In city D, the estimated HIV-1 incidence in general drug users was 2.1% annualized, whereas the incidence in IDU was 9.6%. This incidence is close to the 9.0% measured in a prospective cohort of IDU in Bangkok, Thailand [13], which is geographically proximate to city D compared with the other Chinese cities. The HIV-1 prevalence in IDU of city D observed in 2005 was lower than that seen in 2003 (46) reported by Hu et al. [13] and Lu and colleagues [14], close to that in Bangkok and higher than that in city C. As reported, the first indigenous HIV/AIDS infection cases in China were confirmed among drug users in city D in 1989, near China's southwest border [3]. City D lies along the 500 km-long border with Myanmar, just near the famous golden triangle. A census in January 2005 showed that there were 25 000 drug addicts in city D, 87.3% of whom lived in rural areas, where drug abuse is rampant. Large quantities of China's illegal drugs are distributed through this region. All these factors may lead to the difference between cities C and D in HIV prevalence and incidence.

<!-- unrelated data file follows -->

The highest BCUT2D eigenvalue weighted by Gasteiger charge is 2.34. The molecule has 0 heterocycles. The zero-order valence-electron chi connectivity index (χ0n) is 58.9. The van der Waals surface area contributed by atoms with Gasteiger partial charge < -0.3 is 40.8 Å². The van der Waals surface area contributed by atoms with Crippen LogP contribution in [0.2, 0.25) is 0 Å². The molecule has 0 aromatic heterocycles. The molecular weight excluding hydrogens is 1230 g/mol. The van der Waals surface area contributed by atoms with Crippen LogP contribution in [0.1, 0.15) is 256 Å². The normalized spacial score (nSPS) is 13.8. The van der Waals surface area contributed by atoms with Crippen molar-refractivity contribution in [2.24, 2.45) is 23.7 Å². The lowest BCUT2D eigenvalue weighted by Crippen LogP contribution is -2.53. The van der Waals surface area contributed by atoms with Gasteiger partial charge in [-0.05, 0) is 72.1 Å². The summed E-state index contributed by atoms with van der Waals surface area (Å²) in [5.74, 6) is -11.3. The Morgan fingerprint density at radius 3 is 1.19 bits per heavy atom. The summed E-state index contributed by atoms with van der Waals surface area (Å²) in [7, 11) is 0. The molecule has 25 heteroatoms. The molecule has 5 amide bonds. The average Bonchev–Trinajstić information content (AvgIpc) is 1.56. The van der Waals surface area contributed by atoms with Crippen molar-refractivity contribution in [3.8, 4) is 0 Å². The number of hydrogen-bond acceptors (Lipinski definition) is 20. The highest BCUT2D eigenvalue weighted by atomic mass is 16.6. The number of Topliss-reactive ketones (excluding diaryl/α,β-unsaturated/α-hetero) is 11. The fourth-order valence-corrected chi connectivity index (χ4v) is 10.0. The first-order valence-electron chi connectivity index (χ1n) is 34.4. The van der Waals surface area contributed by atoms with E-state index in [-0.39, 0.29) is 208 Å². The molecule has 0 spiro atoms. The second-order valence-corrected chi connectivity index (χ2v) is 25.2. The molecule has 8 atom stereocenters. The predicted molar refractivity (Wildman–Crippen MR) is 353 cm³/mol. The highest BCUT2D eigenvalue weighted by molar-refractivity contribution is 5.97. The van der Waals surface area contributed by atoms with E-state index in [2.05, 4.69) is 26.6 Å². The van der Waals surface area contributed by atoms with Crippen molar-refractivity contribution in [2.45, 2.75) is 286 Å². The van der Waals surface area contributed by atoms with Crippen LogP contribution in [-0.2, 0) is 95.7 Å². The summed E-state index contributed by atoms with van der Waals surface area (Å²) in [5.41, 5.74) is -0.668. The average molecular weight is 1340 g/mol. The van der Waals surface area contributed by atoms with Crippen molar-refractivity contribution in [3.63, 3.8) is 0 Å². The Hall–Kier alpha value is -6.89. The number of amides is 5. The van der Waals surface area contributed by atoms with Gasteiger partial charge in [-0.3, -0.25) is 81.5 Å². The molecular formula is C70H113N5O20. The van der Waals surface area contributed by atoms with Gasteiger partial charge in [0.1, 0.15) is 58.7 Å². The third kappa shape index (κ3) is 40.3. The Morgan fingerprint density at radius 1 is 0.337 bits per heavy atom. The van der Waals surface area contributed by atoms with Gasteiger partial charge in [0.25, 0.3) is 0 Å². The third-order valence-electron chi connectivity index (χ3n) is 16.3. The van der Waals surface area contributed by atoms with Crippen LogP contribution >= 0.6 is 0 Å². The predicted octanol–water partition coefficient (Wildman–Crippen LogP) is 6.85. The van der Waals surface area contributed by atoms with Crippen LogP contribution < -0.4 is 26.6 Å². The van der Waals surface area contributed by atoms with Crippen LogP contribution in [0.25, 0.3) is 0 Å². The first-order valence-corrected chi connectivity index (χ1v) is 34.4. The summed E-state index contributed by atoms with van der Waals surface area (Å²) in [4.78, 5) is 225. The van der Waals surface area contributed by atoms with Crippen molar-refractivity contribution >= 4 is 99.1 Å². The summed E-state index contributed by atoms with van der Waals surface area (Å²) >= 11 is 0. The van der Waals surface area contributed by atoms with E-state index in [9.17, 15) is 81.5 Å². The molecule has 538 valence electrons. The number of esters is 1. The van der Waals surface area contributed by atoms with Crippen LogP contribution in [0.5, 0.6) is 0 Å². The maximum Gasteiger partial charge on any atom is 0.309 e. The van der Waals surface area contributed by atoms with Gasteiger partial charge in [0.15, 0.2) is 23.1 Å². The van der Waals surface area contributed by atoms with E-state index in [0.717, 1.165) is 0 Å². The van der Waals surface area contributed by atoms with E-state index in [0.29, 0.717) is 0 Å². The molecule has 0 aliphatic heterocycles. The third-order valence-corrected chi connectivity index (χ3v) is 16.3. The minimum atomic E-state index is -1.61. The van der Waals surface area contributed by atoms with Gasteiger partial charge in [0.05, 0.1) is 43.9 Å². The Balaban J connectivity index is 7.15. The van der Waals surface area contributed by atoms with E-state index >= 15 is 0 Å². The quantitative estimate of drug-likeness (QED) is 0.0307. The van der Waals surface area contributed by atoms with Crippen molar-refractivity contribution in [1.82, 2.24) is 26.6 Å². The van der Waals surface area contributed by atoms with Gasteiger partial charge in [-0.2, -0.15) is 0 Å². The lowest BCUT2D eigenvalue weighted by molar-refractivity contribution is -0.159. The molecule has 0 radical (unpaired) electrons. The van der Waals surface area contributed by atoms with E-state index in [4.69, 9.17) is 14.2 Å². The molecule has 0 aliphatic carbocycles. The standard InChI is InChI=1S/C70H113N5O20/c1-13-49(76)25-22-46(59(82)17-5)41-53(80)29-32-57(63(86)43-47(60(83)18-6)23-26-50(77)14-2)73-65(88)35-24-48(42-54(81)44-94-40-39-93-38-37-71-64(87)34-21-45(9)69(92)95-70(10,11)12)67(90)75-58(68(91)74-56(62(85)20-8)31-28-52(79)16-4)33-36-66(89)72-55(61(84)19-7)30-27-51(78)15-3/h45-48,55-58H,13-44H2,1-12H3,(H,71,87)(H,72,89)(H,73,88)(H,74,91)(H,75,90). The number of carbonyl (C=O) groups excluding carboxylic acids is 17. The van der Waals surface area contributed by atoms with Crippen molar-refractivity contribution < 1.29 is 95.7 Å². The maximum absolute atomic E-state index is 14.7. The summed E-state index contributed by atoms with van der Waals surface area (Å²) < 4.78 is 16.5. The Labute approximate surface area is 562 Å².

The HIV-1 incidence was quite similar to IDU in sentinel surveillance sites between city D and city E. There was a decline in HIV-1 incidence, although the prevalence shows an increasing trend. The trends were not, however, statistically significant.

Sharing of needles by IDU remains the primary mode of HIV transmission in all three cities, although a flourishing sex/tourism trade may make heterosexual sex the primary transmission mode within a few years. The government should promptly implement needle exchange and methadone maintenance treatment programmes to control the spread of HIV/AIDS. Other adopted measures, such as behavioural therapy via social marketing and peer education to treat drug addicts and contain HIV/AIDS, are necessary [3].